Parents of children who rob, steal cars and break into homes are breaking the law which requires them to "provide the necessities of life" to their offspring. Should they be prosecuted? ERWIN CHLANDA spoke with Families Minister Dale Wakefield. She is pictured (at right) with Mayor Damien Ryan and COTA NT CEO Sue Shearer cutting the birthday cake as the NT Seniors Card turns 20 and the Council on the Ageing, 50.
A strong law and order platform greatly helped to secure victory for the Country Liberals on August 25, 2012. Today, 156 days later, nothing substantial has been done by the new government about Alice's most troublesome problem: out of control crime and vandalism by young people whose parents – with impunity – are running away from their responsibilities. Robyn Lambley (pictured), the Minister for Children and Families (and Central Australia!), seems to be doing little about it. COMMENT by ERWIN CHLANDA.
UPDATE Jan 29, 2pm
Minister Lambley has issued a media release following the publication in the Alice Springs News Online about Cr Melky's initiative, saying she "has ruled out the introduction of a blanket curfew for Alice Springs.
"A multi-pronged approach is the most effective and preferred way to manage law and order issues in the town," Ms Lambley said.
“I have been on the record many times stating a short term curfew for children would only be considered as a last resort in the face of unabated anti-social behaviour and crime."
"Meanwhile, aldermen also resolved to write to the Territory Government, requesting implementation of a Night Time Youth Strategy, which would see taken into protective care unsupervised children 15 years and under on the streets between 10pm and 5am.
"The model being proposed by Ald Robyn Lambley is similar to the one in operation in Northbridge, Perth which has an emphasis on accompanying support services for the young people and their families."
A councillor has described the new government's plans of spending $2.5m on refurbishing the youth centre, announced in the dying days of the election campaign, as "another short term token gesture," suggesting the project should be deferred pending a closer look.
Cr Steve Brown renewed his call to spend up to $40m for a new centre, possibly on the Memo Club or the Melanka sites, and featuring a string of facilities and services for young people and the general public.
In a discussion paper he will present at tonight's town council meeting, he is also making a call for regular questioning by the town council of local departmental heads about the activities of their instrumentalities, such as it is carried out at Port Augusta. Cr Brown also wants, for young people who are neglected, homeless or in trouble with the law, a bush camp with cattle and horses, modeled on initiatives by long-time youth worker Graham Ross, possibly at the government owned Owen Springs reserve. Photo: Mr Ross (left) and Cr Brown inspecting a possible site for a youth camp west of Alice Springs, five years ago.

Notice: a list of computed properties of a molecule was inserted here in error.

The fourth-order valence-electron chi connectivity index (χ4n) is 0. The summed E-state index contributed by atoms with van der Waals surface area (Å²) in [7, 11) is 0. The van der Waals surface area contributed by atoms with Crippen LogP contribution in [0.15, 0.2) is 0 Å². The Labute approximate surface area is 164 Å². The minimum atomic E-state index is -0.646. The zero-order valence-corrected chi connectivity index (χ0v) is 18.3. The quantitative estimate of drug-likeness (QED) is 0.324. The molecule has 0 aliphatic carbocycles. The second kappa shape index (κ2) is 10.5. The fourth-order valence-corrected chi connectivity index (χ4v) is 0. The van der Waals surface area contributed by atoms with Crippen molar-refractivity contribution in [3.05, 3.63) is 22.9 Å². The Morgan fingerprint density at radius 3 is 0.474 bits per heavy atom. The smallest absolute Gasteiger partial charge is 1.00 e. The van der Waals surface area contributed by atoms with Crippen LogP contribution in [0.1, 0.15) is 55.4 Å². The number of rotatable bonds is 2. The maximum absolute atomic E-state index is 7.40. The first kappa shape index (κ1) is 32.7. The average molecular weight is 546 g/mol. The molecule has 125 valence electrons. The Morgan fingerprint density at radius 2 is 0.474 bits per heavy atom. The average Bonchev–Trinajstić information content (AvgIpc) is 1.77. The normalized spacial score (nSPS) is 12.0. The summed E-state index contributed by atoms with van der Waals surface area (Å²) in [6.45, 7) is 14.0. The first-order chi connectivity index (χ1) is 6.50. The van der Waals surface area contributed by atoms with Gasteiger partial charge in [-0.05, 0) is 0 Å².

The One Punch Homicide law was proposed by the Country Liberals following community concern arising from the tragic and violent death of Sgt Brett Meredith in Katherine. However, the trial of Michael Martyn, the man who caused Sgt Meredith’s death, resulted in a conviction for manslaughter. As a result, Mr Martyn is now serving a lengthy prison sentence. If that case illustrates anything, it is that the current law works. If Mr Martyn had been sentenced under the law now proposed by the Country Liberals, he would have been convicted of a much less serious offence, and in all likelihood would have received a lesser sentence. See Letter to the Editor from Russell Goldflam, president of the Criminal Lawyers Association NT.
It has 1143 members and local Police Senior Sergeant Michael Potts is the administrator.
Frustration and anger are the hallmarks of many of the posts: "id rather be in America cause while they can sue me they have to live to do that. Its legal to shoot them as they break in. Now thats really what we are coming to. no kidding. people are sick of being broken into by kids that are untouchable."
Or: "do we get a government rebate on security devices and guns i got it for my solar panels to help the future of the town." ERWIN CHLANDA reports.
What do Aborigines want and what do policy makers think they need? There's more to those questions than meets the eye, says WILL SANDERS (at left) in this week's Alice News summer feature, Food for Thought. He is a frequent visitor to Central Australia and a Senior Fellow at the Centre for Aboriginal Economic Policy Research at the Australian National University in Canberra.
To illustrate what he sees as "complexities of Indigenous affairs policy and practice which intrigued me thirty years ago and intrigue me still" Dr Sanders tells about this old lady (pictured at top). She lives on the edge of small open highway town in the Northern Territory. Within 500 meters of her camp, or walking distance, she has access to an old peoples’ day care centre, a health clinic and a roadhouse which sells food and alcohol – but only beer to "drink in" and only a couple of hours a day. At the national policy level, she would be included in government statistics as a homeless person and as part of the justification for building more housing in Indigenous communities.
But she wants to live right here, with her dogs, on public land, paying rent to on-one – getting some help with her water supply and meals on wheels from the aged care day centre 500 meters away.
"All I can really do is tell you what it has been like to work in Indigenous affairs for thirty years and how I have come to think of it in terms of balancing competing principles in both ground-level practice and high moral rhetoric," writes Dr Sanders.